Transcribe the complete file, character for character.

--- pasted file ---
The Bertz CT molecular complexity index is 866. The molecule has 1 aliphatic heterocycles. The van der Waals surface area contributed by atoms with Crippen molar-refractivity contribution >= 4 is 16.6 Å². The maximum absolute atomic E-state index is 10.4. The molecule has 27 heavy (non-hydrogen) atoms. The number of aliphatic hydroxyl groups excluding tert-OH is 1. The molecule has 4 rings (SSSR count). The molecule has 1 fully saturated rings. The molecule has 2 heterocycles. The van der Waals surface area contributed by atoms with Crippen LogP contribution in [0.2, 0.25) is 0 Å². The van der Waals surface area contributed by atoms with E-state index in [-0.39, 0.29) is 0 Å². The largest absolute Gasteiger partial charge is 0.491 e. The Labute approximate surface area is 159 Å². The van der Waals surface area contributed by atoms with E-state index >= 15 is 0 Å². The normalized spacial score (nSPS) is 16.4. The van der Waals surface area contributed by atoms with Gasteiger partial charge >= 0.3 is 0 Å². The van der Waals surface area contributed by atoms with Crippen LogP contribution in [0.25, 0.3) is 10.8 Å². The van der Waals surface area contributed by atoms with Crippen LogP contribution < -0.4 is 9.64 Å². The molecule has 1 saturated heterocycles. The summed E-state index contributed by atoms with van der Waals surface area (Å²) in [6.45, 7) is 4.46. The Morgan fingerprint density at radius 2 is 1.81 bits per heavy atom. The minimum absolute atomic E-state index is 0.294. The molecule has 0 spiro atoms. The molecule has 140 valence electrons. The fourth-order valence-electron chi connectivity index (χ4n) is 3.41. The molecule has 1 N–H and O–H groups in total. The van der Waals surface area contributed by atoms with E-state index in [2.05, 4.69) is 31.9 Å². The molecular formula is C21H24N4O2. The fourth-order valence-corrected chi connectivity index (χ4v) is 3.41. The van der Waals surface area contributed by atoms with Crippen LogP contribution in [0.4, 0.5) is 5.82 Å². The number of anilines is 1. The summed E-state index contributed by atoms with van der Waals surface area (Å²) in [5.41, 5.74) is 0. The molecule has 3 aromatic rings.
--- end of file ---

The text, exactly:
The Bertz CT molecular complexity index is 866. The molecule has 1 aliphatic heterocycles. The van der Waals surface area contributed by atoms with Crippen molar-refractivity contribution >= 4 is 16.6 Å². The maximum absolute atomic E-state index is 10.4. The molecule has 27 heavy (non-hydrogen) atoms. The number of aliphatic hydroxyl groups excluding tert-OH is 1. The molecule has 4 rings (SSSR count). The molecule has 1 fully saturated rings. The molecule has 2 heterocycles. The van der Waals surface area contributed by atoms with Crippen LogP contribution in [0.2, 0.25) is 0 Å². The van der Waals surface area contributed by atoms with E-state index in [-0.39, 0.29) is 0 Å². The largest absolute Gasteiger partial charge is 0.491 e. The Labute approximate surface area is 159 Å². The van der Waals surface area contributed by atoms with E-state index >= 15 is 0 Å². The normalized spacial score (nSPS) is 16.4. The van der Waals surface area contributed by atoms with Gasteiger partial charge >= 0.3 is 0 Å². The van der Waals surface area contributed by atoms with Crippen LogP contribution in [0.25, 0.3) is 10.8 Å². The van der Waals surface area contributed by atoms with Crippen LogP contribution < -0.4 is 9.64 Å². The molecule has 1 saturated heterocycles. The summed E-state index contributed by atoms with van der Waals surface area (Å²) in [6.45, 7) is 4.46. The Morgan fingerprint density at radius 2 is 1.81 bits per heavy atom. The minimum absolute atomic E-state index is 0.294. The molecule has 0 spiro atoms. The molecule has 140 valence electrons. The fourth-order valence-electron chi connectivity index (χ4n) is 3.41. The molecule has 1 N–H and O–H groups in total. The van der Waals surface area contributed by atoms with E-state index in [2.05, 4.69) is 31.9 Å². The molecular formula is C21H24N4O2. The fourth-order valence-corrected chi connectivity index (χ4v) is 3.41. The van der Waals surface area contributed by atoms with Crippen LogP contribution in [0.4, 0.5) is 5.82 Å². The number of anilines is 1. The summed E-state index contributed by atoms with van der Waals surface area (Å²) in [5.41, 5.74) is 0. The molecule has 3 aromatic rings.